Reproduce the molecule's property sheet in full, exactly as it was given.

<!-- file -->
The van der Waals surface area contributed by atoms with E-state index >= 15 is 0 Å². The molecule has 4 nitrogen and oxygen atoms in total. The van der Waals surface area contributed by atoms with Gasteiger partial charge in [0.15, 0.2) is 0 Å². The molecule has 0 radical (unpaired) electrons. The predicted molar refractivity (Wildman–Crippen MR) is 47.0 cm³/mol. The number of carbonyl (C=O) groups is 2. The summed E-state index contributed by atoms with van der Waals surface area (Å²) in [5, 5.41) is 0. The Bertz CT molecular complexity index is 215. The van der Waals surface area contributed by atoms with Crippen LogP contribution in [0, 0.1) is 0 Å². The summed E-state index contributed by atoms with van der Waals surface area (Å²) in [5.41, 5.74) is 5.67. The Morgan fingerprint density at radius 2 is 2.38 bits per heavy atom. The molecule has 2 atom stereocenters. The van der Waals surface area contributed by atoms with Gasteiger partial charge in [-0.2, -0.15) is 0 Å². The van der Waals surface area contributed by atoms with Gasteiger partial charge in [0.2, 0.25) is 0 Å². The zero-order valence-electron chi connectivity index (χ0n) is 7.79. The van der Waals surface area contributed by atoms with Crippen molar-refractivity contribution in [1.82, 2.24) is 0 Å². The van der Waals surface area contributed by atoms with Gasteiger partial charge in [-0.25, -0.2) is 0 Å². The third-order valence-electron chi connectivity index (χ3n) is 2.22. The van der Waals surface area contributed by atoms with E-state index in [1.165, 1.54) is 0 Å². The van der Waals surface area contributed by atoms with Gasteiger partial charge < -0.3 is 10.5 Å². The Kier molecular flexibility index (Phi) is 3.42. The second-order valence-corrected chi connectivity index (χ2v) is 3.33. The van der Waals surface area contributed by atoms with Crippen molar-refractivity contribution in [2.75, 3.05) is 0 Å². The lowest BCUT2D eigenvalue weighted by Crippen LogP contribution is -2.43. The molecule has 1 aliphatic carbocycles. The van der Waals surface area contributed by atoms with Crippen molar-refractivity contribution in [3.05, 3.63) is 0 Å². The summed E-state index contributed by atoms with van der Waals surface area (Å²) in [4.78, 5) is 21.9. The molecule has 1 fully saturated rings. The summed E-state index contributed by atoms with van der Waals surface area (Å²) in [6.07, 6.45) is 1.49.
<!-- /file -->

The van der Waals surface area contributed by atoms with E-state index >= 15 is 0 Å². The molecule has 4 nitrogen and oxygen atoms in total. The van der Waals surface area contributed by atoms with Gasteiger partial charge in [0.15, 0.2) is 0 Å². The molecule has 0 radical (unpaired) electrons. The predicted molar refractivity (Wildman–Crippen MR) is 47.0 cm³/mol. The number of carbonyl (C=O) groups is 2. The summed E-state index contributed by atoms with van der Waals surface area (Å²) in [5, 5.41) is 0. The Bertz CT molecular complexity index is 215. The van der Waals surface area contributed by atoms with Crippen LogP contribution in [0, 0.1) is 0 Å². The summed E-state index contributed by atoms with van der Waals surface area (Å²) in [5.41, 5.74) is 5.67. The Morgan fingerprint density at radius 2 is 2.38 bits per heavy atom. The molecule has 2 atom stereocenters. The van der Waals surface area contributed by atoms with Gasteiger partial charge in [-0.2, -0.15) is 0 Å². The van der Waals surface area contributed by atoms with Gasteiger partial charge in [0.2, 0.25) is 0 Å². The zero-order valence-electron chi connectivity index (χ0n) is 7.79. The van der Waals surface area contributed by atoms with Crippen molar-refractivity contribution in [1.82, 2.24) is 0 Å². The van der Waals surface area contributed by atoms with Gasteiger partial charge in [-0.25, -0.2) is 0 Å². The third-order valence-electron chi connectivity index (χ3n) is 2.22. The van der Waals surface area contributed by atoms with E-state index in [1.165, 1.54) is 0 Å². The van der Waals surface area contributed by atoms with Gasteiger partial charge < -0.3 is 10.5 Å². The Kier molecular flexibility index (Phi) is 3.42. The second-order valence-corrected chi connectivity index (χ2v) is 3.33. The van der Waals surface area contributed by atoms with Crippen molar-refractivity contribution in [2.75, 3.05) is 0 Å². The lowest BCUT2D eigenvalue weighted by Crippen LogP contribution is -2.43. The molecule has 1 aliphatic carbocycles. The van der Waals surface area contributed by atoms with Crippen molar-refractivity contribution in [3.05, 3.63) is 0 Å². The summed E-state index contributed by atoms with van der Waals surface area (Å²) in [4.78, 5) is 21.9. The molecule has 1 fully saturated rings. The summed E-state index contributed by atoms with van der Waals surface area (Å²) in [6.07, 6.45) is 1.49.